My hunch is that director Alex Kurtzman feels the same way. One doesn’t sense a strict adherence to any previous Mummy source in this modernized spin, or even that Kurtzman himself had a specific love or passion for its lore. Indeed, his primary focus is to launch Universal’s interconnected “Dark Universe” franchise that looks to resurrect the studio’s classic movie monsters: Frankenstein, Dracula, The Invisible Man, and many more.

To his credit, Kurtzman has a lot of fun devising a truly blockbuster spectacle in the most popcorniest sense, and avoids getting bogged down in too much requisite universe building. It’s all anchored by fun set pieces, a few legitimate surprises, and one of the world’s most enduring (and seemingly ageless) movie stars.

The best way to describe what Kurtzman brings to the table is to point out one crucial fact: Kurtzman is a J.J. Abrams protégé.

Writing for screens both big and small defined his career with Abrams, and The Mummy is a clear product of that history (sans lens flares), perhaps most clearly a spawn of the ABC spy action show Alias which incorporated a mythology of its own. Given that Tom Cruise first connected with Abrams over Alias as well (hiring the TV guru to direct Mission: Impossible III after binging on the Jennifer Garner series), the sensibilities of Cruise and Kurtzman now collaborating here couldn’t be more in sync.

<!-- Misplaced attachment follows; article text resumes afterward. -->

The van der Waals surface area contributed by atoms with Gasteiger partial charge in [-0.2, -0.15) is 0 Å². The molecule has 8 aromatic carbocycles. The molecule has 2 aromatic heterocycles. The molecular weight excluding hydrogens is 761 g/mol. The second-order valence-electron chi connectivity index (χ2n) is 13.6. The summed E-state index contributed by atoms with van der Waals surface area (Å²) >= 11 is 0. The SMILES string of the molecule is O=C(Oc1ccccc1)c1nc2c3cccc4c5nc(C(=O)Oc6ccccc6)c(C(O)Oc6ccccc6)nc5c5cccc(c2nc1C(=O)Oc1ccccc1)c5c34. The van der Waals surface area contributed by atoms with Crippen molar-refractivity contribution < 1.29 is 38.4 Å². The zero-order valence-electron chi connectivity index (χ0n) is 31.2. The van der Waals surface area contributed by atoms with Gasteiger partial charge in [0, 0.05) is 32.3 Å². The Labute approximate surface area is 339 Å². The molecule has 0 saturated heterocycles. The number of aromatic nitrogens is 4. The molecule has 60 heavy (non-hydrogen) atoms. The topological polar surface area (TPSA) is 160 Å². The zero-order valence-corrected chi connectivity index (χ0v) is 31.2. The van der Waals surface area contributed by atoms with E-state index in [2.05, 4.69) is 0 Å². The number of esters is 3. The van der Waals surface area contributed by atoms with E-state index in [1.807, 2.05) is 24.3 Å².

Sure, the movie cuts a few corners and rushes occasional beats that don’t hold up to basic scrutiny, but nitpicking a lack of airtight logic from a story about the rise of an ancient undead evil is to take this more seriously than it even wants you to. Moreover, within its own internal logic, The Mummy asks us to give it a pass only on rare occasions. The necessary allowances are momentary and don’t cripple the whole. In return, we’re given lot of bang for our bucks.

Cruise slips into one of his more familiar screen personas, a charming ne’er-do-well cocksure thrill-seeking adrenaline junkie named Nick Morton. He has a fetish for antiquities and hidden treasure, and he sells his ill-gotten loot to the highest bidder. A noble archeologist, he ain’t.

After a belabored prologue of generic ancient backstory, the film’s first fifteen minutes allow Cruise to have fun riffing on the Indiana Jones template before shifting its genre gears into straight-up action horror. That flip occurs when Nick and his partner in crime Chris (Jake Johnson, the New Girl star who makes every movie he’s in instantly better) stumble upon an Egyptian grave. It triggers the resurrection of a 2,000-year-old mummified Princess who embarks on a quest for revenge over a grudge she’s held for two millennia.